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Zimbabwe’s sovereign currency ceased to exist in February 2009 marking a severe economic crisis, replaced by a multi-currency financial system using the US dollar, Botswana pula and the South African rand.
“Pursuant to discussions in September 2012, I’m aware the South African cabinet has made a decision and it’s a positive decision,” Biti told a news conference.
Zimbabwe’s minister of economic planning and investment promotion, Dr Tapiwa Mashakada, had said earlier last week: “South Africa continues to be Zimbabwe’s main trading partner, accounting for more than 60 per cent of the country’s international trade volumes.”
Biti said he had also made an additional plea to South Africa and Angola to fund elections expected later this year.
“It is self-evident that the Treasury has no capacity to fund elections. We’re not going to borrow again for the elections,” he said, repeating his call for foreign funding for polls which have an initial budget of $132 million.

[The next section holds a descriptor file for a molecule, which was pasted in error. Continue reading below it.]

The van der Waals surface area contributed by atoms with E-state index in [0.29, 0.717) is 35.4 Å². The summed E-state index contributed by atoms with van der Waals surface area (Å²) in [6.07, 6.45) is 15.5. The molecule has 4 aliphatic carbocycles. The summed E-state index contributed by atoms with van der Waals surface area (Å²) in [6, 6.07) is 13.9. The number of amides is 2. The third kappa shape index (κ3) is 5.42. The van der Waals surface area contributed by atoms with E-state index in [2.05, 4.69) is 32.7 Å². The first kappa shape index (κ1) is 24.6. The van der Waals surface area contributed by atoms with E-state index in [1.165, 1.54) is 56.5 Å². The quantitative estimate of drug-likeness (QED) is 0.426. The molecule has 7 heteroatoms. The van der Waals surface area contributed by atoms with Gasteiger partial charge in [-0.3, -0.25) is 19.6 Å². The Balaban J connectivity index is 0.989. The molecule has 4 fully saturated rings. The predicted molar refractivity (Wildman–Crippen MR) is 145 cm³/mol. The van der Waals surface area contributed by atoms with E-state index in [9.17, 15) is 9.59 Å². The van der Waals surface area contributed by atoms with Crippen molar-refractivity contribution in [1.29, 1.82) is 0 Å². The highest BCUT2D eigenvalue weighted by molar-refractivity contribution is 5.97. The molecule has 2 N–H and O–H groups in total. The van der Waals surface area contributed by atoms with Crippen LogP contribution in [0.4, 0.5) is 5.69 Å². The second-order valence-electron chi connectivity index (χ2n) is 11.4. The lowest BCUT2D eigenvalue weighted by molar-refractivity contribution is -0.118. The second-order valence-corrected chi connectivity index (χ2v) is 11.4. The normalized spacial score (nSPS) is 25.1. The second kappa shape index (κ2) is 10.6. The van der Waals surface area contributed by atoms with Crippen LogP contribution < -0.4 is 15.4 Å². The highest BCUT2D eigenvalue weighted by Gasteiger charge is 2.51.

Zimbabwe has also appealed to the United Nations for election funding.
Last year Zimbabwe asked African neighbours South Africa and Angola for $150 million.
Official reports from the investment authority also show that South Africa contributed close to 55 per cent of the FDI approvals by December 2012 in Zimbabwe.
A poor farming season and lower-than-expected diamond revenues from the government’s Marange fields continued to weigh on the budget, Biti said.
Zimbabwe would import 150,000 tonnes of maize, mostly from Zambia and South Africa, Biti said, but the bulk of purchases would be by private millers and not the government.
Zimbabwe has been without balance of payment support since 1999 after the International Monetary Fund and donors withdrew financial aid over policy differences.
The EU has been gradually easing its sanctions against Zimbabwe as part of a strategy to encourage political reform after 33 years of President Robert Mugabe’s rule.
With inputs from Agencies